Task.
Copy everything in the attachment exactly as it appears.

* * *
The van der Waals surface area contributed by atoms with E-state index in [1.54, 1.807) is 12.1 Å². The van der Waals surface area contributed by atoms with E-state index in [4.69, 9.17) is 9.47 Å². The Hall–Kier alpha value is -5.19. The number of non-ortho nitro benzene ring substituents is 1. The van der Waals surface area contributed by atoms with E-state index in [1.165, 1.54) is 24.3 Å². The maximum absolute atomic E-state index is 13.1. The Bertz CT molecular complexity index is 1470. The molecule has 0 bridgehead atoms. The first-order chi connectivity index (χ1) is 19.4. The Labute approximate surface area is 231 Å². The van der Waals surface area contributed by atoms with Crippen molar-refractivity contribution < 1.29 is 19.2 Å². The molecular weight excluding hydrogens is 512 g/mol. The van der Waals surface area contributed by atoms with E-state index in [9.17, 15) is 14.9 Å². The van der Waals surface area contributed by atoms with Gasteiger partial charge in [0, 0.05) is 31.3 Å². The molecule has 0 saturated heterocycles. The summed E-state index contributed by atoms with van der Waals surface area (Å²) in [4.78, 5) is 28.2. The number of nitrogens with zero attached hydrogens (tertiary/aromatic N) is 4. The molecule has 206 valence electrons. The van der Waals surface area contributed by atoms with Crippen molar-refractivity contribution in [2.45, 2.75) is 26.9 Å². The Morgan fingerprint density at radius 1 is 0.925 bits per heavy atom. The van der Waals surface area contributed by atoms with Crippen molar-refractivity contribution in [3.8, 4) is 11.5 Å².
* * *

The van der Waals surface area contributed by atoms with E-state index in [1.54, 1.807) is 12.1 Å². The van der Waals surface area contributed by atoms with E-state index in [4.69, 9.17) is 9.47 Å². The Hall–Kier alpha value is -5.19. The number of non-ortho nitro benzene ring substituents is 1. The van der Waals surface area contributed by atoms with E-state index in [1.165, 1.54) is 24.3 Å². The maximum absolute atomic E-state index is 13.1. The Bertz CT molecular complexity index is 1470. The molecule has 0 bridgehead atoms. The first-order chi connectivity index (χ1) is 19.4. The Labute approximate surface area is 231 Å². The van der Waals surface area contributed by atoms with Crippen molar-refractivity contribution < 1.29 is 19.2 Å². The molecular weight excluding hydrogens is 512 g/mol. The van der Waals surface area contributed by atoms with E-state index in [9.17, 15) is 14.9 Å². The van der Waals surface area contributed by atoms with Gasteiger partial charge in [0, 0.05) is 31.3 Å². The molecule has 0 saturated heterocycles. The summed E-state index contributed by atoms with van der Waals surface area (Å²) in [4.78, 5) is 28.2. The number of nitrogens with zero attached hydrogens (tertiary/aromatic N) is 4. The molecule has 206 valence electrons. The van der Waals surface area contributed by atoms with Crippen molar-refractivity contribution in [2.45, 2.75) is 26.9 Å². The Morgan fingerprint density at radius 1 is 0.925 bits per heavy atom. The van der Waals surface area contributed by atoms with Crippen molar-refractivity contribution in [3.8, 4) is 11.5 Å².